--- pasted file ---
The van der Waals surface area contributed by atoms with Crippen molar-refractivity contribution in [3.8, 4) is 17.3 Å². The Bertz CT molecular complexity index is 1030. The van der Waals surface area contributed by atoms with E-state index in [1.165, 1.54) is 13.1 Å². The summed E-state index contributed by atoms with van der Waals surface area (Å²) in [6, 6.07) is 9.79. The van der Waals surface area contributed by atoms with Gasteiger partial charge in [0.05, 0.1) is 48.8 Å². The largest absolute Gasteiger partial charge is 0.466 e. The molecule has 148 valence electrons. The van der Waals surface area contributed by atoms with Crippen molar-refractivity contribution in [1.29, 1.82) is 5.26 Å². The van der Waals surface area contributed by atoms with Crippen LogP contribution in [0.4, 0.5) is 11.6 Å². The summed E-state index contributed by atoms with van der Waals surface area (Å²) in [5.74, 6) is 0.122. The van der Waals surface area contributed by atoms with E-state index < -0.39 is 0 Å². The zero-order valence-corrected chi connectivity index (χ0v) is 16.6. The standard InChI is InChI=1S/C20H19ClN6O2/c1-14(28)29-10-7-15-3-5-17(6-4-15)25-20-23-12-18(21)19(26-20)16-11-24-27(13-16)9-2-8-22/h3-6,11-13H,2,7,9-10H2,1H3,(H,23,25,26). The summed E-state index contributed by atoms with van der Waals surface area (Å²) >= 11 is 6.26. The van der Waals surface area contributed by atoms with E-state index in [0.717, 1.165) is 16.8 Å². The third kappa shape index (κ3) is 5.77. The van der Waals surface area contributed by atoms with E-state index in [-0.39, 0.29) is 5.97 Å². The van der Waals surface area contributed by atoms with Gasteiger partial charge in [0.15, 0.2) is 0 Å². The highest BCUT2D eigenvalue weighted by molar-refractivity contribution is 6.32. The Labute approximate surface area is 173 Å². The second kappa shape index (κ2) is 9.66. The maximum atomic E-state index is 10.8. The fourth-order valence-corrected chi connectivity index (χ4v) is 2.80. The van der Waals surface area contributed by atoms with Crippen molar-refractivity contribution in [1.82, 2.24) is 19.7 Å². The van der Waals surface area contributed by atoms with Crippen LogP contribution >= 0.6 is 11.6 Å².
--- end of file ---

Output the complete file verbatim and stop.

The van der Waals surface area contributed by atoms with Crippen molar-refractivity contribution in [3.8, 4) is 17.3 Å². The Bertz CT molecular complexity index is 1030. The van der Waals surface area contributed by atoms with E-state index in [1.165, 1.54) is 13.1 Å². The summed E-state index contributed by atoms with van der Waals surface area (Å²) in [6, 6.07) is 9.79. The van der Waals surface area contributed by atoms with Gasteiger partial charge in [0.05, 0.1) is 48.8 Å². The largest absolute Gasteiger partial charge is 0.466 e. The molecule has 148 valence electrons. The van der Waals surface area contributed by atoms with Crippen molar-refractivity contribution in [1.29, 1.82) is 5.26 Å². The van der Waals surface area contributed by atoms with Crippen LogP contribution in [0.4, 0.5) is 11.6 Å². The summed E-state index contributed by atoms with van der Waals surface area (Å²) in [5.74, 6) is 0.122. The van der Waals surface area contributed by atoms with E-state index < -0.39 is 0 Å². The zero-order valence-corrected chi connectivity index (χ0v) is 16.6. The standard InChI is InChI=1S/C20H19ClN6O2/c1-14(28)29-10-7-15-3-5-17(6-4-15)25-20-23-12-18(21)19(26-20)16-11-24-27(13-16)9-2-8-22/h3-6,11-13H,2,7,9-10H2,1H3,(H,23,25,26). The summed E-state index contributed by atoms with van der Waals surface area (Å²) >= 11 is 6.26. The van der Waals surface area contributed by atoms with E-state index in [0.717, 1.165) is 16.8 Å². The third kappa shape index (κ3) is 5.77. The van der Waals surface area contributed by atoms with E-state index in [-0.39, 0.29) is 5.97 Å². The van der Waals surface area contributed by atoms with Gasteiger partial charge in [0.15, 0.2) is 0 Å². The highest BCUT2D eigenvalue weighted by molar-refractivity contribution is 6.32. The Labute approximate surface area is 173 Å². The second kappa shape index (κ2) is 9.66. The maximum atomic E-state index is 10.8. The fourth-order valence-corrected chi connectivity index (χ4v) is 2.80. The van der Waals surface area contributed by atoms with Crippen molar-refractivity contribution in [1.82, 2.24) is 19.7 Å². The van der Waals surface area contributed by atoms with Crippen LogP contribution >= 0.6 is 11.6 Å².